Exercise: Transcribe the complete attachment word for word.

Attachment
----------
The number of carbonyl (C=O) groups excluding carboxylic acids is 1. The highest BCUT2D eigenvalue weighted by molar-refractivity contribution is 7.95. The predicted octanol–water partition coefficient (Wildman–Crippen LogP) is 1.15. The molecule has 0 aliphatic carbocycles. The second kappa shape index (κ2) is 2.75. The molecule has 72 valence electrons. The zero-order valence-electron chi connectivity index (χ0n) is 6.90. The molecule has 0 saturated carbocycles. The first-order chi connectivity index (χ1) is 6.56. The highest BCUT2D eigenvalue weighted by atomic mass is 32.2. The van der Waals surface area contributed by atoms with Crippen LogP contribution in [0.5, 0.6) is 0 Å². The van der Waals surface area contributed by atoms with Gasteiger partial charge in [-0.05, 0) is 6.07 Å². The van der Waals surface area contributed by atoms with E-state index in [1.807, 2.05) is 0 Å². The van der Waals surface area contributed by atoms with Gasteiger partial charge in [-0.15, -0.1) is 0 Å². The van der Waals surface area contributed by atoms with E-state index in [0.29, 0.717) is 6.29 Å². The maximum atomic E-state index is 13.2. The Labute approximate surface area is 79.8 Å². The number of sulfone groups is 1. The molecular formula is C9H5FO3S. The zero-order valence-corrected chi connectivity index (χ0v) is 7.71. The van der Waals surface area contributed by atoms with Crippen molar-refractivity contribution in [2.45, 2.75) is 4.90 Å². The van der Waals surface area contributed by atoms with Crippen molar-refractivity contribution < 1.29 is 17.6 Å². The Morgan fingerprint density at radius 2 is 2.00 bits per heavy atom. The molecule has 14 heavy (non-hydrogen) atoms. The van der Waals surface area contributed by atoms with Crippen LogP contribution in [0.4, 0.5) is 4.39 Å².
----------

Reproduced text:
The number of carbonyl (C=O) groups excluding carboxylic acids is 1. The highest BCUT2D eigenvalue weighted by molar-refractivity contribution is 7.95. The predicted octanol–water partition coefficient (Wildman–Crippen LogP) is 1.15. The molecule has 0 aliphatic carbocycles. The second kappa shape index (κ2) is 2.75. The molecule has 72 valence electrons. The zero-order valence-electron chi connectivity index (χ0n) is 6.90. The molecule has 0 saturated carbocycles. The first-order chi connectivity index (χ1) is 6.56. The highest BCUT2D eigenvalue weighted by atomic mass is 32.2. The van der Waals surface area contributed by atoms with Crippen LogP contribution in [0.5, 0.6) is 0 Å². The van der Waals surface area contributed by atoms with Gasteiger partial charge in [-0.05, 0) is 6.07 Å². The van der Waals surface area contributed by atoms with E-state index in [1.807, 2.05) is 0 Å². The van der Waals surface area contributed by atoms with Gasteiger partial charge in [-0.15, -0.1) is 0 Å². The van der Waals surface area contributed by atoms with E-state index in [0.29, 0.717) is 6.29 Å². The maximum atomic E-state index is 13.2. The Labute approximate surface area is 79.8 Å². The number of sulfone groups is 1. The molecular formula is C9H5FO3S. The zero-order valence-corrected chi connectivity index (χ0v) is 7.71. The van der Waals surface area contributed by atoms with Crippen molar-refractivity contribution in [2.45, 2.75) is 4.90 Å². The van der Waals surface area contributed by atoms with Crippen molar-refractivity contribution < 1.29 is 17.6 Å². The Morgan fingerprint density at radius 2 is 2.00 bits per heavy atom. The molecule has 14 heavy (non-hydrogen) atoms. The van der Waals surface area contributed by atoms with Crippen LogP contribution in [0.4, 0.5) is 4.39 Å².